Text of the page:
arstechnica.com

by Timothy B. Lee

September 7, 2012

Cheap and widely used interception gear means open WiFi traffic is public.

A federal judge in Illinois has ruled that intercepting traffic on unencrypted WiFi networks is not wiretapping. The decision runs counter to a 2011 decision that suggested Google may have violated the law when its Street View cars intercepted fragments of traffic from open WiFi networks around the country. The ruling is a preliminary step in a larger patent trolling case. A company called Innovatio IP Ventures has accused various "hotels, coffee shops, restaurants, supermarkets," and other businesses that offer WiFi service to the public of infringing 17 of its patents. Innovatio wanted to use packet sniffing gear to gather WiFi traffic for use as evidence in the case. It planned to immediately delete the contents of the packets, only keeping the headers. Still, the firm was concerned that doing so might violate federal privacy laws, so it sought a preliminary ruling on the question.

arstechnica.com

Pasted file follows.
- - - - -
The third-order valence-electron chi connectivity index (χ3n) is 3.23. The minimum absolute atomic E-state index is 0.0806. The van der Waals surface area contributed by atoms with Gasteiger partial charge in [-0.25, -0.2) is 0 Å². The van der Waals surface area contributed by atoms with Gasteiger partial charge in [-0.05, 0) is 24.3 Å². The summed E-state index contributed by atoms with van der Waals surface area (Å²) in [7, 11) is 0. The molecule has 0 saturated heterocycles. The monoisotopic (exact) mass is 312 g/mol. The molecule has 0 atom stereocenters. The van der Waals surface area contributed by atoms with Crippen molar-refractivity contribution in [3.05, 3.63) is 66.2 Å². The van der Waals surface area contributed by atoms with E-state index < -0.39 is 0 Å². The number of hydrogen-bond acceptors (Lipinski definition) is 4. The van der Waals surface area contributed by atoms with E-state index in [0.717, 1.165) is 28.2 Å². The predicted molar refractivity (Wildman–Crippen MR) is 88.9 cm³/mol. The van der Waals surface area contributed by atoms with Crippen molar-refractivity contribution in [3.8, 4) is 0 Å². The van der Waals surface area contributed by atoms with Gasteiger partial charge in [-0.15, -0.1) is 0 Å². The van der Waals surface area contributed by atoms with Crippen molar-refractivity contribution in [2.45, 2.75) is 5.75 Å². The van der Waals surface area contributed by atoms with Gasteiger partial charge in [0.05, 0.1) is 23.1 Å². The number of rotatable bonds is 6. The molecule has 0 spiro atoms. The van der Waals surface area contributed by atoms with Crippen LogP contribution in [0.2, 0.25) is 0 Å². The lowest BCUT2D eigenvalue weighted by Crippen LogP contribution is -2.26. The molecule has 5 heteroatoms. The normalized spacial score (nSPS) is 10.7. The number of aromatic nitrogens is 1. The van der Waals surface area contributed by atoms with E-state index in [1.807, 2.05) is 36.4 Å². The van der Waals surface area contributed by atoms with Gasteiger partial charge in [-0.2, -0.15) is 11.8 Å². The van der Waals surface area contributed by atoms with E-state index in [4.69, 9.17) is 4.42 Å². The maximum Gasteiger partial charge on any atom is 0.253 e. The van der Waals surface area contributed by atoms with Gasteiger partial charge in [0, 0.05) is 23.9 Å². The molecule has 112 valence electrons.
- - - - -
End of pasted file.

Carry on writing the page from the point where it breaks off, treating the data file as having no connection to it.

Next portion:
by Dan Goodin

August 21, 2012

Thanks to real-world data, the keys to your digital kingdom are under assault.

In late 2010, Sean Brooks received three e-mails over a span of 30 hours warning that his accounts on LinkedIn, Battle.net, and other popular websites were at risk. He was tempted to dismiss them as hoaxes—until he noticed they included specifics that weren't typical of mass-produced phishing scams. The e-mails said that his login credentials for various Gawker websites had been exposed by hackers who rooted the sites' servers, then bragged about it online; if Brooks used the same e-mail and password for other accounts, they would be compromised too. The warnings Brooks and millions of other people received that December weren't fabrications. Within hours of anonymous hackers penetrating Gawker servers and exposing cryptographically protected passwords for 1.3 million of its users, botnets were cracking the passwords and using them to commandeer Twitter accounts and send spam. Over the next few days, the sites advising or requiring their users to change passwords expanded to include Twitter, Amazon, and Yahoo.